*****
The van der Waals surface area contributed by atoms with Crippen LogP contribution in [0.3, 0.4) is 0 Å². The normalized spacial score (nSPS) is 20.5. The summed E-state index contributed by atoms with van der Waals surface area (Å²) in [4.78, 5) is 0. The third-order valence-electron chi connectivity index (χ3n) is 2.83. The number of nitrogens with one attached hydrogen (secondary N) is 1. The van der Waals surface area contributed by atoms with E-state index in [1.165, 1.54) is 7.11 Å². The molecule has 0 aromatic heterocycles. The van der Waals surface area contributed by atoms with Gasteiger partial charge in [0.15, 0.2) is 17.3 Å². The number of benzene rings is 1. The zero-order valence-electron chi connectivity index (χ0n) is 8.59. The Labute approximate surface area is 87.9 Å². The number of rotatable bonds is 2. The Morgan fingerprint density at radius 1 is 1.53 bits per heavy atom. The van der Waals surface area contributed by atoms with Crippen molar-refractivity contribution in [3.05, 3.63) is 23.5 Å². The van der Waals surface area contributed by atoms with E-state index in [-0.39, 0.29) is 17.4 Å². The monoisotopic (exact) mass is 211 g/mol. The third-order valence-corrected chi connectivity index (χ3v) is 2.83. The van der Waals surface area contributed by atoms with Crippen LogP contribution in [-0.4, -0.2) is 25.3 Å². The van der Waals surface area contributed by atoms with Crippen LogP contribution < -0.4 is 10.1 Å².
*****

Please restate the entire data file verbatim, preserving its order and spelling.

The van der Waals surface area contributed by atoms with Crippen LogP contribution in [0.3, 0.4) is 0 Å². The normalized spacial score (nSPS) is 20.5. The summed E-state index contributed by atoms with van der Waals surface area (Å²) in [4.78, 5) is 0. The third-order valence-electron chi connectivity index (χ3n) is 2.83. The number of nitrogens with one attached hydrogen (secondary N) is 1. The van der Waals surface area contributed by atoms with E-state index in [1.165, 1.54) is 7.11 Å². The molecule has 0 aromatic heterocycles. The van der Waals surface area contributed by atoms with Gasteiger partial charge in [0.15, 0.2) is 17.3 Å². The number of benzene rings is 1. The zero-order valence-electron chi connectivity index (χ0n) is 8.59. The Labute approximate surface area is 87.9 Å². The number of rotatable bonds is 2. The Morgan fingerprint density at radius 1 is 1.53 bits per heavy atom. The van der Waals surface area contributed by atoms with Crippen molar-refractivity contribution in [3.05, 3.63) is 23.5 Å². The van der Waals surface area contributed by atoms with E-state index in [-0.39, 0.29) is 17.4 Å². The monoisotopic (exact) mass is 211 g/mol. The third-order valence-corrected chi connectivity index (χ3v) is 2.83. The van der Waals surface area contributed by atoms with Crippen LogP contribution in [-0.4, -0.2) is 25.3 Å². The van der Waals surface area contributed by atoms with Crippen LogP contribution < -0.4 is 10.1 Å².